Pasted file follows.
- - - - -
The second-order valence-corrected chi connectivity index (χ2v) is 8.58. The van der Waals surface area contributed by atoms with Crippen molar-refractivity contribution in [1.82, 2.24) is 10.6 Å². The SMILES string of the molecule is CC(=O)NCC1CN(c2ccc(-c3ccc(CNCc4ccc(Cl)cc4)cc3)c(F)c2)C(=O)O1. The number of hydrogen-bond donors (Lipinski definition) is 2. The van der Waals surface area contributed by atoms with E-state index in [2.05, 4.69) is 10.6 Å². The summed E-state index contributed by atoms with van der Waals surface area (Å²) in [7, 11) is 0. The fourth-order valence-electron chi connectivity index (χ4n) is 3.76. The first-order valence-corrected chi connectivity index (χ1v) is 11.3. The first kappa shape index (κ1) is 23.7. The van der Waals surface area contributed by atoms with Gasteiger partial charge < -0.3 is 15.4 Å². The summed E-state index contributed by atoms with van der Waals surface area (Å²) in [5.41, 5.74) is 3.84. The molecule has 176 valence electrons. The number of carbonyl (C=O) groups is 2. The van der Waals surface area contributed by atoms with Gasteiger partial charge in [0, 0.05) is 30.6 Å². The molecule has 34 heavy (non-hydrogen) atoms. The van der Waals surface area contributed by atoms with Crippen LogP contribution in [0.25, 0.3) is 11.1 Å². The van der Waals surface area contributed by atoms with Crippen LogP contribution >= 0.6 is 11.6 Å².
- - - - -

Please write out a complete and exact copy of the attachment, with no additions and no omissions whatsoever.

The second-order valence-corrected chi connectivity index (χ2v) is 8.58. The van der Waals surface area contributed by atoms with Crippen molar-refractivity contribution in [1.82, 2.24) is 10.6 Å². The SMILES string of the molecule is CC(=O)NCC1CN(c2ccc(-c3ccc(CNCc4ccc(Cl)cc4)cc3)c(F)c2)C(=O)O1. The number of hydrogen-bond donors (Lipinski definition) is 2. The van der Waals surface area contributed by atoms with E-state index in [2.05, 4.69) is 10.6 Å². The summed E-state index contributed by atoms with van der Waals surface area (Å²) in [7, 11) is 0. The fourth-order valence-electron chi connectivity index (χ4n) is 3.76. The first-order valence-corrected chi connectivity index (χ1v) is 11.3. The first kappa shape index (κ1) is 23.7. The van der Waals surface area contributed by atoms with Gasteiger partial charge < -0.3 is 15.4 Å². The summed E-state index contributed by atoms with van der Waals surface area (Å²) in [5.41, 5.74) is 3.84. The molecule has 176 valence electrons. The number of carbonyl (C=O) groups is 2. The van der Waals surface area contributed by atoms with Gasteiger partial charge in [0, 0.05) is 30.6 Å². The molecule has 34 heavy (non-hydrogen) atoms. The van der Waals surface area contributed by atoms with Crippen LogP contribution in [0.25, 0.3) is 11.1 Å². The van der Waals surface area contributed by atoms with Crippen LogP contribution >= 0.6 is 11.6 Å².